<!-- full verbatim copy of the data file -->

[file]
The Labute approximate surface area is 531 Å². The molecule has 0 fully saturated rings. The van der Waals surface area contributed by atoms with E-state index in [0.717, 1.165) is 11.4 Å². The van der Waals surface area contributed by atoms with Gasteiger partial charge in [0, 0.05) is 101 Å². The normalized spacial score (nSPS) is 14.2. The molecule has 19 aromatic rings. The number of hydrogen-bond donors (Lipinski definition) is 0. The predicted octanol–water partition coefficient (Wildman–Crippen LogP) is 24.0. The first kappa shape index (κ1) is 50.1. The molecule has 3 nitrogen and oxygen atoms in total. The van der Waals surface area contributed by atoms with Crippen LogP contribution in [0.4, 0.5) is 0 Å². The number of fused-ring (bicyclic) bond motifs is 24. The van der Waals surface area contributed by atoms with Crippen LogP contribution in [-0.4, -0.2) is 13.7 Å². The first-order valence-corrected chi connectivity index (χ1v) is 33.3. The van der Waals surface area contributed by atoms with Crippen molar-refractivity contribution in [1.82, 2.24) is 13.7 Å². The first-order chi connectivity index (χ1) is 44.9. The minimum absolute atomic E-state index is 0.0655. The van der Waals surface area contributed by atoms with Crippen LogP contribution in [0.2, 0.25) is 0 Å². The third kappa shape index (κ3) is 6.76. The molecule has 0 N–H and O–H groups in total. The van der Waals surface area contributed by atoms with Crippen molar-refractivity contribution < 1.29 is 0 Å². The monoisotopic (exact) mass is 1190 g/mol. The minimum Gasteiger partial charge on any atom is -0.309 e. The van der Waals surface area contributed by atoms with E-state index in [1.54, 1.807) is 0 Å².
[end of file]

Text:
The Labute approximate surface area is 531 Å². The molecule has 0 fully saturated rings. The van der Waals surface area contributed by atoms with E-state index in [0.717, 1.165) is 11.4 Å². The van der Waals surface area contributed by atoms with Gasteiger partial charge in [0, 0.05) is 101 Å². The normalized spacial score (nSPS) is 14.2. The molecule has 19 aromatic rings. The number of hydrogen-bond donors (Lipinski definition) is 0. The predicted octanol–water partition coefficient (Wildman–Crippen LogP) is 24.0. The first kappa shape index (κ1) is 50.1. The molecule has 3 nitrogen and oxygen atoms in total. The van der Waals surface area contributed by atoms with Crippen LogP contribution in [0.4, 0.5) is 0 Å². The number of fused-ring (bicyclic) bond motifs is 24. The van der Waals surface area contributed by atoms with Crippen LogP contribution in [-0.4, -0.2) is 13.7 Å². The first-order valence-corrected chi connectivity index (χ1v) is 33.3. The van der Waals surface area contributed by atoms with Crippen molar-refractivity contribution in [1.82, 2.24) is 13.7 Å². The first-order chi connectivity index (χ1) is 44.9. The minimum absolute atomic E-state index is 0.0655. The van der Waals surface area contributed by atoms with Crippen LogP contribution in [0.2, 0.25) is 0 Å². The third kappa shape index (κ3) is 6.76. The molecule has 0 N–H and O–H groups in total. The van der Waals surface area contributed by atoms with Crippen molar-refractivity contribution < 1.29 is 0 Å². The monoisotopic (exact) mass is 1190 g/mol. The minimum Gasteiger partial charge on any atom is -0.309 e. The van der Waals surface area contributed by atoms with E-state index in [1.54, 1.807) is 0 Å².